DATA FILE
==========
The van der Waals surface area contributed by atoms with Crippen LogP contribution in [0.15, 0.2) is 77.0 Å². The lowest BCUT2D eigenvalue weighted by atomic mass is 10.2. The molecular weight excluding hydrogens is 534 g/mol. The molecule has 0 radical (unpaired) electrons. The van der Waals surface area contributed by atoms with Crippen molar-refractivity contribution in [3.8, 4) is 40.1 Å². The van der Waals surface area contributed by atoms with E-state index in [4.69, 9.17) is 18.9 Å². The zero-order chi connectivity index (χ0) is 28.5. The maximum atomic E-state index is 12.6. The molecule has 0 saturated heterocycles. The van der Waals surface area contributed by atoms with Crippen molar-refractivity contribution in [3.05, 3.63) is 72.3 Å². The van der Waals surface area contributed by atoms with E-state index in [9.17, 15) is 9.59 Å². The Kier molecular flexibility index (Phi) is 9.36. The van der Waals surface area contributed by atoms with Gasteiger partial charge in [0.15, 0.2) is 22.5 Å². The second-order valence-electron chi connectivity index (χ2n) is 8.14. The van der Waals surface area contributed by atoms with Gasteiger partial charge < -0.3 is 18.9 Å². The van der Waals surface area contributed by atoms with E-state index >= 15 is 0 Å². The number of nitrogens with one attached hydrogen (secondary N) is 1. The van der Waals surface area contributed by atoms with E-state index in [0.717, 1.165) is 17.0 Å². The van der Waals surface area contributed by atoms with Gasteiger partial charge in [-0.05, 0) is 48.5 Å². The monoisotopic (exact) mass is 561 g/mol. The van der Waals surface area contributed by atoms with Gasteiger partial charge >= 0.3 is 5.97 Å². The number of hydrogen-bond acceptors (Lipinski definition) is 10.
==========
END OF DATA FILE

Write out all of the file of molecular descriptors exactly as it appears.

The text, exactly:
The van der Waals surface area contributed by atoms with Crippen LogP contribution in [0.15, 0.2) is 77.0 Å². The lowest BCUT2D eigenvalue weighted by atomic mass is 10.2. The molecular weight excluding hydrogens is 534 g/mol. The molecule has 0 radical (unpaired) electrons. The van der Waals surface area contributed by atoms with Crippen molar-refractivity contribution in [3.8, 4) is 40.1 Å². The van der Waals surface area contributed by atoms with E-state index in [4.69, 9.17) is 18.9 Å². The zero-order chi connectivity index (χ0) is 28.5. The maximum atomic E-state index is 12.6. The molecule has 0 saturated heterocycles. The van der Waals surface area contributed by atoms with Crippen molar-refractivity contribution in [3.05, 3.63) is 72.3 Å². The van der Waals surface area contributed by atoms with E-state index in [9.17, 15) is 9.59 Å². The Kier molecular flexibility index (Phi) is 9.36. The van der Waals surface area contributed by atoms with Gasteiger partial charge in [0.15, 0.2) is 22.5 Å². The second-order valence-electron chi connectivity index (χ2n) is 8.14. The van der Waals surface area contributed by atoms with Gasteiger partial charge < -0.3 is 18.9 Å². The van der Waals surface area contributed by atoms with E-state index >= 15 is 0 Å². The number of nitrogens with one attached hydrogen (secondary N) is 1. The van der Waals surface area contributed by atoms with E-state index in [0.717, 1.165) is 17.0 Å². The van der Waals surface area contributed by atoms with Gasteiger partial charge in [-0.05, 0) is 48.5 Å². The monoisotopic (exact) mass is 561 g/mol. The van der Waals surface area contributed by atoms with Gasteiger partial charge >= 0.3 is 5.97 Å². The number of hydrogen-bond acceptors (Lipinski definition) is 10.